August 2020

Indigenous Peoples and Human Rights

Wednesday, April 8, 2020

Navajo Nation coronavirus cases increase to 426, with 17 deaths, with curfew

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Photo: Navajo President with the U.S. Army Corps of Engineers and Arizona National Guard assessing possible sites for a Federal Medical Station. Photo Western Navajo Fairgrounds by Navajo President's Office.

Also see: San Felipe Pueblo has 52 cases of coronavirus and Zia Pueblo has 31 cases. McKinley County, which includes Zuni Pueblo, Gallup and parts of the Navajo Nation, has 55 cases. Read more.
Pine Ridge in South Dakota on 72 hour lockdown after first case of coronavirus, teacher in Porcupine. Read more.



42 new positive cases of COVID-19 reported for the Navajo Nation, two additional deaths

By Navajo Nation President Jonathan Nez and Vice President Myron Lizer
Censored News

WINDOW ROCK – The total number of positive tests for COVID-19 has reached 426 for the Navajo Nation as of Tuesday – an increase of 42 positive cases since Monday, according to the Navajo Department of Health and Navajo Area Indian Health Service, in coordination with the Navajo Epidemiology Center. There is now a total of 17 confirmed deaths related to COVID-19.

The 426 confirmed positive cases include the following counties: Navajo County, AZ: 164; Apache County, AZ: 44; Coconino County, AZ: 102; McKinley County, NM: 32; San Juan County, NM: 66; Cibola County, NM: 8; San Juan County, UT: 7; Socorro County, NM: 2; Bernalillo County, NM: 1

"The Navajo Nation can implement and enforce curfews and restrictions, but ultimately it’s up to you. We must practice T’áá hwó’ ajít’éego, self-determination, our Diné people must know that they also have the power to prevent the spread of COVID-19. We have the power to save lives, especially those that have compromised immune systems. We must work together to protect our people, our way of life and who we are as Diné,” said Navajo Nation President Jonathan Nez.

On Tuesday, President Nez and Vice President Myron Lizer teamed up with the U.S. Army Corps of Engineers and Arizona National Guard to assess several possible sites for Federal Medical Station in the communities of Kayenta and Tuba City, to help patient overflow from local health care facilities due to the spread of COVID-19. A report from the U.S. Army Corps of Engineers is expected in the next few days.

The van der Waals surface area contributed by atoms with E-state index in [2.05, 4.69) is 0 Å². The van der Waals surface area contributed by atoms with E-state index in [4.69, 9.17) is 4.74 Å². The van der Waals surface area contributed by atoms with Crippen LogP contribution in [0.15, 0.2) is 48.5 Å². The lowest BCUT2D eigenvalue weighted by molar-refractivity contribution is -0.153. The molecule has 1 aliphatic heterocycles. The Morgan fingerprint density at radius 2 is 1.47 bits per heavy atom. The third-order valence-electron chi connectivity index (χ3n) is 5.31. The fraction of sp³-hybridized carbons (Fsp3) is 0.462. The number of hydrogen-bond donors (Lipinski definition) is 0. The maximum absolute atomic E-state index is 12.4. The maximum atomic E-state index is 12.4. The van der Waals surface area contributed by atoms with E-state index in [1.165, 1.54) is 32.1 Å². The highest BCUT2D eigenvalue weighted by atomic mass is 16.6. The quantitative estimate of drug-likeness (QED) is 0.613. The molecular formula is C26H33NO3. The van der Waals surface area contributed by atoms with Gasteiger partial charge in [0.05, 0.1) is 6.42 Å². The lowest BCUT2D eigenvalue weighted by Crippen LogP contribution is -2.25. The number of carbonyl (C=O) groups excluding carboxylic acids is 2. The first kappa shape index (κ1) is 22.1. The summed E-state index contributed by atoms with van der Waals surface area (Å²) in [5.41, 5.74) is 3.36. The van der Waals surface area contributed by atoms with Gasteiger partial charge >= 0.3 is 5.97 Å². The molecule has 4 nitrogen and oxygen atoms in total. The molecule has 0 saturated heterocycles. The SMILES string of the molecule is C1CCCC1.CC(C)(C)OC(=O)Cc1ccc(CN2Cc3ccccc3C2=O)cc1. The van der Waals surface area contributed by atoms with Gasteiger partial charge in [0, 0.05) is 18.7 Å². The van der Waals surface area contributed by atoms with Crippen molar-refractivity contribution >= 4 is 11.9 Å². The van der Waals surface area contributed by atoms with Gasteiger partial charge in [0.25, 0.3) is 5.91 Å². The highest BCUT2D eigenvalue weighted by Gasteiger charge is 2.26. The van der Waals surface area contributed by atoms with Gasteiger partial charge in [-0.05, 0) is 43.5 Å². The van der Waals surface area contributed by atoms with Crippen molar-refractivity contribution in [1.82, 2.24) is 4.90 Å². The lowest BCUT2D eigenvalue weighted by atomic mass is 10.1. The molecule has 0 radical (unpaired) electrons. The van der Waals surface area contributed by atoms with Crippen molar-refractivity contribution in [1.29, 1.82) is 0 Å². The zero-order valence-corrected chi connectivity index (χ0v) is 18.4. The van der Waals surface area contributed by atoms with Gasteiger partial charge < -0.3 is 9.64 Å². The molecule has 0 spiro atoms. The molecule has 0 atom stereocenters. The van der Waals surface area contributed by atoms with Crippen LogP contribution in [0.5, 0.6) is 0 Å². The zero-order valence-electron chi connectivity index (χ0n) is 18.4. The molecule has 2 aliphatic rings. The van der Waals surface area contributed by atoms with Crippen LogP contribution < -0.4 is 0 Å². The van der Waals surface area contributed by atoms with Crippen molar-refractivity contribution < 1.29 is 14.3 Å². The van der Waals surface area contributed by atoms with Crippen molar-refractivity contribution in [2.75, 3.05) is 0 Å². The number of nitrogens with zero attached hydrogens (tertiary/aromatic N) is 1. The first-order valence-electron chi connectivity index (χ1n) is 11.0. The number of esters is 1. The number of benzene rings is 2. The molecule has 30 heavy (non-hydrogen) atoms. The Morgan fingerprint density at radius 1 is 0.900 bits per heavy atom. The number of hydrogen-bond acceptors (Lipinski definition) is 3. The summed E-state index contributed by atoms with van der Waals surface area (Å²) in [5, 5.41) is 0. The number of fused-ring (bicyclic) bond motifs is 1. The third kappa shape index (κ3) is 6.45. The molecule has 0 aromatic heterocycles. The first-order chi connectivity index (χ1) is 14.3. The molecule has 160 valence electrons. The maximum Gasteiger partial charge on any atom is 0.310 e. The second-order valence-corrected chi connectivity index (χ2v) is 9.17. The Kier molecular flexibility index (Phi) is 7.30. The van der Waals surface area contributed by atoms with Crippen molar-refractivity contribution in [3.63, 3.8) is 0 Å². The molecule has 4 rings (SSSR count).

Other communities are also being considered for Federal Medical Station sites including Shiprock, Crownpoint, Fort Defiance, and others. They also continue to hold regular phones calls with federal agencies, state partners, and members of Congress to facilitate the distribution of more resources and funds.

“The numbers are very alarming, but we must also remember that many people who test positive eventually recover from the virus — that’s the good news. We need to ramp up efforts to keep our people home and safe as much as possible. This weekend’s 57-hour curfew is the next step in keeping our communities safe,” said Vice President Lizer.

President Nez continues to urge the general public to use protective masks, including homemade masks, and protective gloves if they are required to work or when going to stores for essential items such as food and medicine.

The Navajo Nation’s daily curfew continues to be enforced by the Navajo Police. Checkpoints are setup regularly and citations and fines up to $1,000 may be issued for those who violate the curfew order that requires residents to remain home between 8:00 p.m. and 5:00 a.m. each day. This weekend’s 57-hour curfew will begin on Friday at 8:00 p.m. until Monday at 5:00 a.m.

For more information including reports, helpful prevention tips, and more resources, please visit the Navajo Department of Health’s COVID-19 website at http://www.ndoh.navajo-nsn.gov/COVID-19. To contact the main Navajo Health Command Operations Center, please call (928) 871-7014.

FEDERAL MEDICAL STATIONS 04.07.20

Today, President Jonathan Nez and Vice President Myron Lizer teamed up with the U.S. Army Corps of Engineers and Arizona National Guard to assess several possible sites for Federal Medical Station (FMS) in the communities of Kayenta and Tuba City, to help patient overflow from local health care facilities due to the spread of COVID-19.

A report from the U.S. Army Corps of Engineers is expected in the next few days. Other communities are also being considered for Federal Medical Station sites including Shiprock, Crownpoint, Fort Defiance, and others. President Nez and Vice President Lizer continue to hold regular phones calls with federal agencies, state partners, and members of Congress to facilitate the distribution of more resources and funds.

Please continue to stay home and stay safe as much as possible, and continue to pray for our health care workers, first responders, our elderly people, and all of our communities. We will be this virus together! Stay home, stay safe, save lives!
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Read more in the news:
Fred Willie, Dine', referring to the gathering of Nazarene Church in Chilchinbeto near Kayenta, Arizona, on the Navajo Nation, the location of the first coronavirus cases: “Everybody heard about this great preacher, so they came from all over,” said Willie. “And that minister was out there sweating and coughing on everybody, laying on hands. That was the beginning of the downfall.”